So, Jack Straw has expressed his opinion that he would prefer it if Muslim women did not wear veils at all. Fair enough, I say. It’s his opinion and he is entitled to hold it. I’m not sure that he’s right but in the typical outcry that follows in response, I have to say I see where he’s going.
It is time for a debate in this country about where exactly multi-culturalism is taking us and whether or not it is working. Why do I say this? Well, because the immediate response by many Muslims to Mr. Straw’s opinion is to bridle, express anger, decry him as intolerant, and generally make a fuss. Not all are doing this, of course, but this is the publicised reaction and this is the problem. The reasoned response to a statement such as this should be to ask why he is saying it and, if you believe he is at fault, to then try to explain without rancour why you think so. And you must also be prepared for the possibility that he will not be persuaded from his view by your argument!
After all if non-Muslims are expected to be tolerant of Muslim beliefs then Muslims must surely be tolerant of non-Muslim beliefs and customs of others, as well as ignorance of the Muslim faith. Tolerance is a two-way street. If you respond with intolerance and anger every time then is it any wonder that people get fed up listening and refuse to offer either respect or consideration?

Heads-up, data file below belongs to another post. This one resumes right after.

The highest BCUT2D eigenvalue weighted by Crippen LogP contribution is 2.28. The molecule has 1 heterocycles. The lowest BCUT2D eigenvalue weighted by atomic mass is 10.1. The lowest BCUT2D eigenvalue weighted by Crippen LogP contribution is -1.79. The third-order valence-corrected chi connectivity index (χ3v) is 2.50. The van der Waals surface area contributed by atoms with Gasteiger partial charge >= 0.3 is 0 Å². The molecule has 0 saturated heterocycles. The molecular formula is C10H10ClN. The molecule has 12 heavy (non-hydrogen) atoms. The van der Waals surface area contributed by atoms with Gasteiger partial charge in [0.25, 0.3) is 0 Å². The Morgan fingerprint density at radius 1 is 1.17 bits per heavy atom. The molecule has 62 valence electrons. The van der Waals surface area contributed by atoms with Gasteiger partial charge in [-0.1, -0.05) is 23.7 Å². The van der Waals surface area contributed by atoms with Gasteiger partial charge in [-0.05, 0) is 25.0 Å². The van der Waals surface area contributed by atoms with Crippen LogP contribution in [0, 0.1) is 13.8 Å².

Speaking for myself, as an atheist, I have experienced various attempts by people of different faiths to persuade me that I am wrong. Some have been reasonable. Others have not been but I have always attempted to be tolerant and reasonable no matter what. So far no one has yet given me cause to think that my position is wrong and, as far as I know, I can’t claim to have convinced anyone of faith that I am right – even though I believe I am right and that my reasoning is sound.
To close, is Jack Straw right? Well, he seems to be phrasing his opinion in the form of a preference, or request, rather than a demand so I would say that he is. Were I in his position I would certainly prefer to deal face-to-face with someone. However, I would not insist that anyone remove their veil, kippah, turban, or any other covering/adornment if they did not want to. He is also right to express fears over “separateness” and “parallel communities” as I feel this is already happening and it does no one any good. Whatever our creed, we share this country and this planet and ought to be able to live together in spite of our differences.